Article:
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Study: Your Happiest Age Revealed

One day.

I was browsing the web this weekend when I stumbled on a Yahoo article claiming to uncover our happiest age. What’s the magic age you ask? From Yahoo:

Friends Reunited, a U.K. website, found that 70 percent of respondents over the age of 40 said they did not find true happiness until they were 33 years old.

As a psychologist from the article explains, “Innocence has been lost, but our sense of reality is mixed with a strong sense of hope, a ‘can do’ spirit, and a healthy belief in our own talents and abilities.”

This makes sense to me. At age 29, I find myself growing more comfortable with, well, myself. I haven’t had the “I’m almost 30” panic, yet. In fact, a part of me looks forward to it. I’ve been fortunate enough to remain mostly on schedule with a lot of goals I’ve set out for myself, like getting out of debt, establishing my career, developing and improving my writing among a variety of other personal goals.

However, one goal that isn’t even on the horizon right now is marriage, since I’m not seriously dating anyone anymore. I honestly figured I would be married by this age but ironically, some of the same goals I listed in the proceeding paragraph have hampered this particular goal. For example, a number of women I dated couldn’t abide by the numerous – and there are many – sacrifices needed to be completely debt free by age 30. I don’t blame them but it is what it is. Furthermore, there are times when I can become one-track minded in pursuit of certain goals. Specifically, I have chosen my career over at least one woman in particular that I know for a fact I would have asked to marry me if we had stayed together. I later found out that if I had asked her to stay (she followed her career as well), she would have but that’s not my style. I’m not the type to stand in the way of ones pursuit of their goals/dreams, and I would hope someone would respectfully feel the same about me.

See Also:  Are you standing in the way of being happy?

Other times, my career and personal goals have conflicted with the relationship goals of two people as a whole instead of me as a single man. Admittedly, I have chosen to remain single at times because it’s easier for me to focus on myself rather than a relationship. Relationships, even good ones (or especially good ones), take work – and I already have a job.


What are your thoughts on the study? If you’re over 33, do you agree it was a good estimate of your happiest year? If you’re under 33, what do you think will be your happiest year based on your view of the future? In the grand scheme of things, are you happy with where your life is right now? Why or why not?


  1. I have no idea what my happiest year will be. I'm just looking forward to it. I always thought that I'd be where I wanted to be in life by age 25, but since that age has come and gone I'm coming to grips with the idea that I may have miscalculated.

    While I'm not unhappy with my life right now, I can say I'm not completely satisfied. I somehow underestimated my ability to make very immature decisions and put most of my stock into a relationship that would eventually crash and burn a few years later. Lucky for me I was smacked back to reality by the backhand of the universe. Now that I've begun to focus on my goals again, I may be able to fall in line with the study results and be happy by age 33 too (maybe even before). Very interesting post!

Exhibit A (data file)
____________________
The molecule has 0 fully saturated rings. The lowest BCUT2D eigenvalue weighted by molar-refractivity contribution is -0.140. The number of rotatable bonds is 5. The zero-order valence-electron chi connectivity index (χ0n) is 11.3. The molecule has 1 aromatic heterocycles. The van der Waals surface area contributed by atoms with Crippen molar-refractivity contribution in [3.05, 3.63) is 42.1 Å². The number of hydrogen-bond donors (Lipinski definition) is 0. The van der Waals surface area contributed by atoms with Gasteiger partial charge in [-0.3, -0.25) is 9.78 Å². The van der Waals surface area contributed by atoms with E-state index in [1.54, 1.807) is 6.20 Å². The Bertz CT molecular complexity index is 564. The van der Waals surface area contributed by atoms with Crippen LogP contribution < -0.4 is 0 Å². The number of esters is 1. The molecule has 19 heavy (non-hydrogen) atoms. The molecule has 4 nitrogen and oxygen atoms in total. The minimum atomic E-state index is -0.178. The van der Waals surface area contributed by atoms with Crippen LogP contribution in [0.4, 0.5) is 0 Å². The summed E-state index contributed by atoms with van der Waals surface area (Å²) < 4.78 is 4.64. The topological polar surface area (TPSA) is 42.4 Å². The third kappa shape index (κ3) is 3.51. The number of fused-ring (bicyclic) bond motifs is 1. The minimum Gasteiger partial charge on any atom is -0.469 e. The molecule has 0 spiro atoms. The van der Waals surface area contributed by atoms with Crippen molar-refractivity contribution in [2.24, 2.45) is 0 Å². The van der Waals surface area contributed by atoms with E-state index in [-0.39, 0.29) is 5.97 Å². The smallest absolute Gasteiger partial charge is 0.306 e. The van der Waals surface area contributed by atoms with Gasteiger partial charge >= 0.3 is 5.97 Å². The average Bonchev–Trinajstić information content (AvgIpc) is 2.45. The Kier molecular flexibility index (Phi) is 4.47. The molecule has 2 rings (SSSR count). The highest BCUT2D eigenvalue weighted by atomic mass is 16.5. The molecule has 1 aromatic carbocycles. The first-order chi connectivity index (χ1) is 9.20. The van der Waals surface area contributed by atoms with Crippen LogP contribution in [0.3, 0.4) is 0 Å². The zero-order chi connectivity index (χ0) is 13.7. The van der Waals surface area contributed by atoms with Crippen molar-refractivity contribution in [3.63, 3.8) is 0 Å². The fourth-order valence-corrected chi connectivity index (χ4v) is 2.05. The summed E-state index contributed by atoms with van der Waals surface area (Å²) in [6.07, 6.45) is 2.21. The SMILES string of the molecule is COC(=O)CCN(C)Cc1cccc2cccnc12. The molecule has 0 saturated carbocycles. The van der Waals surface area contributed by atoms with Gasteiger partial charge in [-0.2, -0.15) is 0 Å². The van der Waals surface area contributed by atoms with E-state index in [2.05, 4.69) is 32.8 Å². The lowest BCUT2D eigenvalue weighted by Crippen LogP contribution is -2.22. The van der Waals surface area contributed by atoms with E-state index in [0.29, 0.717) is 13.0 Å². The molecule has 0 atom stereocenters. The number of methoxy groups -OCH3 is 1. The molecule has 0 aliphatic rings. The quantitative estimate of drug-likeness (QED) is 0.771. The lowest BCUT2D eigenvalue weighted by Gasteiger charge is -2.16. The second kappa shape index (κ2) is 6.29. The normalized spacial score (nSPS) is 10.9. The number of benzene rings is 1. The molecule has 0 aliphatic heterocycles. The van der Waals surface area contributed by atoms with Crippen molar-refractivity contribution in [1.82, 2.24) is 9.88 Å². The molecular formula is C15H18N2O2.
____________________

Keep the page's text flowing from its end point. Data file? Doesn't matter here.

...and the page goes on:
2. I hit 33 in August and I'd say the study sounds pretty accurate. I can honestly say I haven't been this happy with life in quite some time. Ive finally figured me out! I still have yet to figure women out but they cant even figure out themselves so that works to my favor..lol #lifesgood!

  3. This makes sense to me, somewhat. I'm terrified of getting older because I seen a lot of older people, married, with kids, and they don't have great social lives. (This has just been my experience). At the same time, these last couple of years, I know better about what's important and what isn't. I see within myself that I'm gaining a clearer understanding of who I am as I get older, losing a lot of the self consciousness that comes with being young and what not. Not to giving a fuck = happier times.

  4. 33 was pretty good, but so was 34 and 35… 36 has been the best so far… I've noticed things seem to be going upward!

    I still have things to accomplish, yet I am in a good place. I am content with where I am, meaning I have built a strong foundation on which I can continue to build my life.
    My recent post A Bunch of F****** Liars!

  5. Imma go 'head and cosign this article. I'll be 31 this year…and even with the divorce hiccup…I believe 33 will be quite fabulous. My 30th year alone has somehow flipped the "you're super grown now so finish growing up NOW" switch. I've made several personal transitions…and they've proven to be just what I needed to feel full. I'm in a great place…and I know it will only get better. 🙂

  6. I was happy in my 20's but I took a lot for granted and was spoiled by fam and friends, and ignorance is bliss.
    I'm in my mid 30's and happy that I'm working a good job that i really like, making good money and independent. I'll be happier when I have my own business which i what I'm working on and towards now.
    Even though I haven't found "the one" I know exactly why I'm still single and glad I made the choices I made because they were for my greater good.
    I honestly can't recall anything significant about 33 so I can't say if that was a magical age because I don't recall too much about it.


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